Mexico City is at an altitude of 2300 m, so for those athletes who weren’t prepared for this, it was a huge shock and the exercise physiologists were put to work to figure out how to use this to their advantage.
Now, as mentioned in the Altitude definition above, there are 3 main combinations of altitude training that have been studied: Live High Train High, Live Low Train High and Live High Train Low.
With respect to these devices, if it’s supposed to mimic training at altitude and you wear it during your workouts, this would be similar as Live Low Train High (LLTH), since during your workout, you’re ‘training’ at altitude and the rest of the time you’re at your normal altitude.
So we’re going to focus on the studies that test LLTH and forget about the rest.
[For now, maybe if you’re really interested, I’ll discuss the others a future post. Let me know in the Comments if this is something you’d be interested in reading]
In a paper I found titled, “Is Hypoxia Training Good for Muscles and Exercise Performance?” authors Michael Vogt and Hans Hoppeler from the University of Bern in Switzerland state quite definitively:
“… A common feature of virtually all studies on “live low–train high” is that hypoxic exposure only during exercise sessions is not sufficient to induce changes in hematologic parameters. Hematocrit and hemoglobin concentrations usually remain unchanged with “live low–train high.”
“What does this mean for YOU as a Mixed Martial
Artist Looking for Peak Performance?“
So, do these devices actually increase red blood cell production and improve oxygen delivery to your working muscles as claimed?
When Vogt and Hoppeler talk about “hematocrit” and “hemoglobin”, they’re basically talking about RBCs. For your purposes, hematocrit = hemoglobin = RBCs. For each, more is better.
If you don’t know what RBCs, hematocrit or hemoglobin are, here are some definitions:
[features_box_azure_blue width=”75%” + border=”2px”]Red Blood Cells
Cells in your body that are responsible for transporting oxygen where required; the more red blood cells (RBCs) you have, the more oxygen you can transport to working muscles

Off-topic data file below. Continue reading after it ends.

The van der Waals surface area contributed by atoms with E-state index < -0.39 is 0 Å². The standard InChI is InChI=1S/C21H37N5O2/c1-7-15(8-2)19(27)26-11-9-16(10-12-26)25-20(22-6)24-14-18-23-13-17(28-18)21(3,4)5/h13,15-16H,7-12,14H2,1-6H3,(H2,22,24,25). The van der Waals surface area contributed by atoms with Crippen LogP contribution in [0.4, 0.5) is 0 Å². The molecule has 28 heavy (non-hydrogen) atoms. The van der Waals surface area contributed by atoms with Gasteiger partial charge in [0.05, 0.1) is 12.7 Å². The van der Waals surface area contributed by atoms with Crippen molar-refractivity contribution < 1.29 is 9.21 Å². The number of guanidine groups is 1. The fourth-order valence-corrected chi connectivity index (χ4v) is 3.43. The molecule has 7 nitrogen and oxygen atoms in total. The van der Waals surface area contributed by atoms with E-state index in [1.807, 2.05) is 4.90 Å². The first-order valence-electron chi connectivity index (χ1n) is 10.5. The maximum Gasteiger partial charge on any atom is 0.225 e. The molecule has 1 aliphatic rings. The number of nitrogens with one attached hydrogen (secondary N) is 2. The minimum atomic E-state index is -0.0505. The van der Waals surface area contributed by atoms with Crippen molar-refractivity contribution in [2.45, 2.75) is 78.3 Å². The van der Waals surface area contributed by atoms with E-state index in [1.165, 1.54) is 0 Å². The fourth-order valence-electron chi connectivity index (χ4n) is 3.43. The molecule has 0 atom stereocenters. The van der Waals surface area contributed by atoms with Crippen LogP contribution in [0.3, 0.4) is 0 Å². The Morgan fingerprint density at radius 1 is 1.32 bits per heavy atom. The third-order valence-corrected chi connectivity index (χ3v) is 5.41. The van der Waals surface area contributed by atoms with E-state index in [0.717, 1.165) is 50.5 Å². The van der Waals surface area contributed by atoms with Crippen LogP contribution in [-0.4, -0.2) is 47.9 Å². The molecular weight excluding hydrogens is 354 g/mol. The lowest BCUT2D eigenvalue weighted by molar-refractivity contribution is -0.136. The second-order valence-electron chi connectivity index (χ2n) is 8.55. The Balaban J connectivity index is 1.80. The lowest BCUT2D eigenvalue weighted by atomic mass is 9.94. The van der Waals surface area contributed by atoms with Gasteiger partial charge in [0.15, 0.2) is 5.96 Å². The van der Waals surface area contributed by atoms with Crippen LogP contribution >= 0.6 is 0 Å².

Refers to the % of total blood that is made up of RBCs; more is better (to a point, if your blood gets too ‘thick’ you could die but this will never happen through training, only drugs)
The specific component of a RBC that carries the oxygen.
Let’s do an analogy – it’s kind of like if you were carrying a backpack that had your boxing gloves in them, you are the RBC and yes, you’re carrying your boxing gloves, but to be more precise, your backpack is actually carrying your gloves…
Well, your backpack is like Hemoglobin. Get it?
If not, I don’t blame you, the analogy sucked. Leave me alone – it’s late.[/features_box_azure_blue]
So Vogt and Hoppeler state that LLTH (altitude training) does NOT improve red blood cell paramaters, which means that performance does not improve either. But let’s look at some hard data, just to make sure, OK?
There are no studies on MMA specifically, so I had to search LONG and HARD to find something that would at least come close.
This took me FOREVER, because most of these altitude studies are done on endurance sport athlete such as runners, cyclists and cross-country skiers.
But lo and behold, I stumbled upon one, a moment before my eyes were about to explode from reading these cryptic journal articles all day. Scientists reading this – why can’t you write in normal English!
AND this is where we have today’s cliffhanger… :P
I put a lot of work into this article, as you can tell from this first half…
So if you want the Conclusion, I want to see 100 Comments letting me know that you want to see it, otherwise, into the vault it goes!
I’m 100% serious – if we don’t get at least 100 Comments, you won’t see Part II.
P.S. I give you the straight goods about the various altitude simulation devices, so if you want to know if it will improve your performance or not plus some extra data I uncovered from an unlikely source, leave a Comment below:
————– PART II ————–
We quickly got 100+ Comments, so here’s Part II of the Altitude Training Simulation Devices.